From 2011: Red Shirt pursuers at the mercy of new government

Red shirt pursuers at the mercy of new government
…Wichean Khaokham, a Pheu Thai Party candidate who was elected in Udon Thani province, said yesterday he would attend a meeting of his party today and propose the transfer of Mr Tharit from the DSI.
Mr Wichean was among the red shirt protest leaders whom the DSI prosecuted on lese majeste charges…

This article details all the events that were eventually used to disqualify Yingluck. Chief of these was the effort to remove the chief of police to make way for a Thaksin relative to take over the post (this was to enable a draconian bill to silence the media and freedom of expression).

There are also candid admissions that the police merely “followed the policies of (their) supervisors”–namely, government politicians, either Democrats or the Pheu Thai.

With the Pheu Thai coming to power in 2011, elected MPs who were facing legal action for their roles in the protests of 2010 and for lese majeste began demanding revenge against government officials responsible for bringing charges against them.

The article mentions infamous DSI chief Tharit Pengdit as the main target of Pheu Thai wrath. Tharit also had “followed the policies of his supervisors” by aggressively prosecuting Red Shirts involved in the siege of Bangkok in 2010 while ignoring the actions of the then Democrat government and the military.

The article speculates Tharit’s job was under threat, but what ended up happening was that Tharit switched sides after the Pheu Thai came to power. He then stopped prosecuting Red Shirts and became a tool used by the government in its efforts to create an amnesty bill.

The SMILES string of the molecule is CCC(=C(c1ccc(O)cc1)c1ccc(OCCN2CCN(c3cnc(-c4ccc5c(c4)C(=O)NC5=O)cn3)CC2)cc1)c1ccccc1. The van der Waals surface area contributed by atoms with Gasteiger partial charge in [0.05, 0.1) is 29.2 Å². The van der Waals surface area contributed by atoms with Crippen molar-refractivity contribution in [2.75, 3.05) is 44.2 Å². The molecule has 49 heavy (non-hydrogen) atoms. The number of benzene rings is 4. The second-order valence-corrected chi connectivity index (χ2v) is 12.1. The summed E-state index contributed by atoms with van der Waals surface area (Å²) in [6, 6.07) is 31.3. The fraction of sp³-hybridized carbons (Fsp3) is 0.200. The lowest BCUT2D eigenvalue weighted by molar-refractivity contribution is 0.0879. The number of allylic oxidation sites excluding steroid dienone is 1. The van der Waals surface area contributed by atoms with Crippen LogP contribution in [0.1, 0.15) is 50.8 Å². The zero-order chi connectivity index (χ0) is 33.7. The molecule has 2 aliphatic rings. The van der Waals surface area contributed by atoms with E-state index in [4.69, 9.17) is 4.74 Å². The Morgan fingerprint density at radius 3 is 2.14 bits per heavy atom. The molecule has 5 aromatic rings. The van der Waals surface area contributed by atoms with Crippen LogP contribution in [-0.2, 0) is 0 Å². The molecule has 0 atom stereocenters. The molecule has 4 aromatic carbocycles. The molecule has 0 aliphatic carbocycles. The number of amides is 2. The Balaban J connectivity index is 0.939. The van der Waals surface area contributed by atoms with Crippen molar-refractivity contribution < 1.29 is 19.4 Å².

During that time, the timing of DSI charges was used as a threat when Thaksin amnesty measures were being stalled. When the Democrats refused to accede to amnesty, charges was brought against the Democrat leadership in retaliation. Some of these charges included the surprise reopening of old cases, such as issues related to Abhisit’s time as a student in the UK, thought to have been settled long ago. There were also efforts made to pinpoint the military snipers who targeted the remnants of Red Shirt supporters who took refuge in a temple. All of this legal activity was done in a Thai context, announced by Deputy PM Chalerm (who is used to deliver threats because of his bold and threatening manner) under the pretext of “we will find out the truth.”

While the Westerner might interpret this as admirable (“just tell the truth and let the chips fall where they may”), such truth telling without regard for the loss of face it might cause the involved parties (no matter the right or wrong of the matter) is interpreted as a grave threat. Indeed, the threat to focus on army snipers challenged the military to either take action to overthrow the government or back down in its blocking of an amnesty that included Thaksin.

DSI chief Tharit served this plan by bringing charges at key times as well as quickly clearing Pheu Thai figures who became embroiled in legal disputes (Red shirt pursuers at the mercy of new government).

Tharit’s ability to switch sides finally came to an end as the junta put the former DSI chief under investigation in 2015.

More: The Downfall of Tharit the Chameleon

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